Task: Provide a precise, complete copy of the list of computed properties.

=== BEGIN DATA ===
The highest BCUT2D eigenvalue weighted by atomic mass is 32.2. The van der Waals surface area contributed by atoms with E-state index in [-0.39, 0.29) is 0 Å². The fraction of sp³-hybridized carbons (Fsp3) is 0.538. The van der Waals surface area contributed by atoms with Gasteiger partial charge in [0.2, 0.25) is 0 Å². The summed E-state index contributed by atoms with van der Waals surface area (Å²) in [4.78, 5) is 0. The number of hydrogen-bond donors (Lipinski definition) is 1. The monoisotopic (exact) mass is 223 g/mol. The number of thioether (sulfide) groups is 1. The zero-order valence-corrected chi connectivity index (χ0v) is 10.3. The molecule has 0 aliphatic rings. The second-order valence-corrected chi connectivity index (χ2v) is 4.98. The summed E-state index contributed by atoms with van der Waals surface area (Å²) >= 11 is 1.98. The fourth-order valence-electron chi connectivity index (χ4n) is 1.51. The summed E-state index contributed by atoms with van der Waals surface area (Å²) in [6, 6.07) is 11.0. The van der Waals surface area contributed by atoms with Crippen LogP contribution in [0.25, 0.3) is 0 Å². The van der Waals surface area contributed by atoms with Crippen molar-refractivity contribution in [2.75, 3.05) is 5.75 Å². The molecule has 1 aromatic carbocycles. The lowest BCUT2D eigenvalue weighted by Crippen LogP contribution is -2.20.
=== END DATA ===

The highest BCUT2D eigenvalue weighted by atomic mass is 32.2. The van der Waals surface area contributed by atoms with E-state index in [-0.39, 0.29) is 0 Å². The fraction of sp³-hybridized carbons (Fsp3) is 0.538. The van der Waals surface area contributed by atoms with Gasteiger partial charge in [0.2, 0.25) is 0 Å². The summed E-state index contributed by atoms with van der Waals surface area (Å²) in [4.78, 5) is 0. The number of hydrogen-bond donors (Lipinski definition) is 1. The monoisotopic (exact) mass is 223 g/mol. The number of thioether (sulfide) groups is 1. The zero-order valence-corrected chi connectivity index (χ0v) is 10.3. The molecule has 0 aliphatic rings. The second-order valence-corrected chi connectivity index (χ2v) is 4.98. The summed E-state index contributed by atoms with van der Waals surface area (Å²) >= 11 is 1.98. The fourth-order valence-electron chi connectivity index (χ4n) is 1.51. The summed E-state index contributed by atoms with van der Waals surface area (Å²) in [6, 6.07) is 11.0. The van der Waals surface area contributed by atoms with Crippen LogP contribution in [0.25, 0.3) is 0 Å². The van der Waals surface area contributed by atoms with Crippen molar-refractivity contribution in [2.75, 3.05) is 5.75 Å². The molecule has 1 aromatic carbocycles. The lowest BCUT2D eigenvalue weighted by Crippen LogP contribution is -2.20.